4. Install Toys
Similar to humans, hamsters require entertainment and fun to pass the time. Boredom may be an uncomfortable feeling, and could trigger hamsters to overeat – thus, dangerous for their overall health. To avoid this from happening, breeders are advised to install interactive toys within their habitats for them to play with. You could construct them of your own, or even purchase them at your local pet shop at an affordable price. One common toy that is often installed in the habitat would be their exercise wheel.
However, the degree of importance of this factor may differ for different owners. Breeders who are raising hamsters for reproduction purposes may not require to install these toys to avoid cutting more costs. On the other hand, owners who had adopted their hamsters as an animal companion would probably want the best for them and would more than welcome to spoil these hamsters with toys.
5. Add Floors
Going in line with the toy installation, breeders are also advised to add different floor levels to keep the hamsters active and entertained. Hamsters love climbing around the premises, and a good amount of exercise is well needed to maintain their overall health. A wide and interactive space helps hamsters live comfortably and at peace.
6. Use Barbed Wires
As briefly mentioned, breeders who would want to build their own cages would often have their own preferences of materials they’d use. However, it is strongly advised that breeders opt for using barbed wires to build their cages. This is because the material is sturdier and are less prone to damage than their paper and cardboard counterparts. Furthermore, a barbed wire exterior adds in aesthetic value and matches almost every exterior.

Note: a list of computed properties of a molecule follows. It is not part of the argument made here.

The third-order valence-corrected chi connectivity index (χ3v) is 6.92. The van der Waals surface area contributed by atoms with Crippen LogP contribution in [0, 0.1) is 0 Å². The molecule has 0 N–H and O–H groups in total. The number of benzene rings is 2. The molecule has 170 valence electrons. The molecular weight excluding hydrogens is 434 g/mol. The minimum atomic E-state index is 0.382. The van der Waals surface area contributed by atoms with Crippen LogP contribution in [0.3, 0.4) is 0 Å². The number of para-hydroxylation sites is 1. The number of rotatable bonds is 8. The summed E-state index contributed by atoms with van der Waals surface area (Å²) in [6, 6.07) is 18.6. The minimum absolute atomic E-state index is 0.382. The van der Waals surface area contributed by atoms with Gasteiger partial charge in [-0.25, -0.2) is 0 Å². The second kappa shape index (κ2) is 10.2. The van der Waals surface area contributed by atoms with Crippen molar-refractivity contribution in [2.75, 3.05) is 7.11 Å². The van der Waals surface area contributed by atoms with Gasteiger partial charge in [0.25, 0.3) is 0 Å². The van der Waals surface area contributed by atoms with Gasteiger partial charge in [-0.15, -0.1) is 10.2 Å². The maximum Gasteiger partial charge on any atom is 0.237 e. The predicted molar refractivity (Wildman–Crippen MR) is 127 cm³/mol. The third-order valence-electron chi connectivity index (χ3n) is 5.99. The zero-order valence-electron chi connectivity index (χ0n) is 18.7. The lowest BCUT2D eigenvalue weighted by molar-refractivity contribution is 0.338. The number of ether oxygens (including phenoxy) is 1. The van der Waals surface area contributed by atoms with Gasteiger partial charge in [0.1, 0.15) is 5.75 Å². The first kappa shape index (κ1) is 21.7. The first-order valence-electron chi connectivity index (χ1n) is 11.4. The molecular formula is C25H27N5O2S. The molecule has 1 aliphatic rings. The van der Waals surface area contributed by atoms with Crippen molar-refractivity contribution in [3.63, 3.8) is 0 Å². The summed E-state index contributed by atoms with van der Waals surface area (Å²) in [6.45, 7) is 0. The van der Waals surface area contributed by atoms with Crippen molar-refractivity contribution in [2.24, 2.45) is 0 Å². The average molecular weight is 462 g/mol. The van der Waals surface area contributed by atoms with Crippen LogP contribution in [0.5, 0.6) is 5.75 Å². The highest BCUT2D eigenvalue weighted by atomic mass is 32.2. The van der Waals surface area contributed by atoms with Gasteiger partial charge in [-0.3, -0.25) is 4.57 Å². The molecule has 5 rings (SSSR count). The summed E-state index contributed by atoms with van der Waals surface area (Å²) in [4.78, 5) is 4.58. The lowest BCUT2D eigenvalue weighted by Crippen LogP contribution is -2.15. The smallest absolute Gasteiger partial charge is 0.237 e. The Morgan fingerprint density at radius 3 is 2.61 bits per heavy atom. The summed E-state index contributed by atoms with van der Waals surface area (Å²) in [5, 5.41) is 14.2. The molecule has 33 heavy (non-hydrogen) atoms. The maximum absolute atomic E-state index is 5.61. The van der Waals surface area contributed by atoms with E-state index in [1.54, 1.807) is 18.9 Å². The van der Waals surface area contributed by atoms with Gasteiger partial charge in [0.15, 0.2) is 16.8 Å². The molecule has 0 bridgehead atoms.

7. Designate Feeding Space
Last, and most importantly, breeder should dedicate a good amount of feeding space where said hamsters can eat and drink. Designating one space would help control the messes these hamsters might make, and makes refilling their feed an easier process. Without a designated feeding space, the habitat may be at risk of being dirty and bacteria infested – which could contribute to health consequences in the long run.
Aside from the seven tips listed below, breeders should also consider these following points:
- Do not spread the food all over the habitat. As discussed, this would encourage mess and bacteria growth.
- Regularly clean the habitat atleast twice a week, or when the area is visibly dirty and smelly.
- Purchase your feed at a local petshop. Be sure to choose wisely by checking on their nutritional values first. Consult medical professionals if you need to.
So there you have it, some careful tips on how to build your own hamster cage. As mentioned, the size and trinkets of said cage differs for every breeder’s needs – so if you’re still unsure on what is best for you, consult experienced breeders and do more prior research before hand. Be sure that the habitat is cozy enough for your hamsters to live comfortably. Good luck!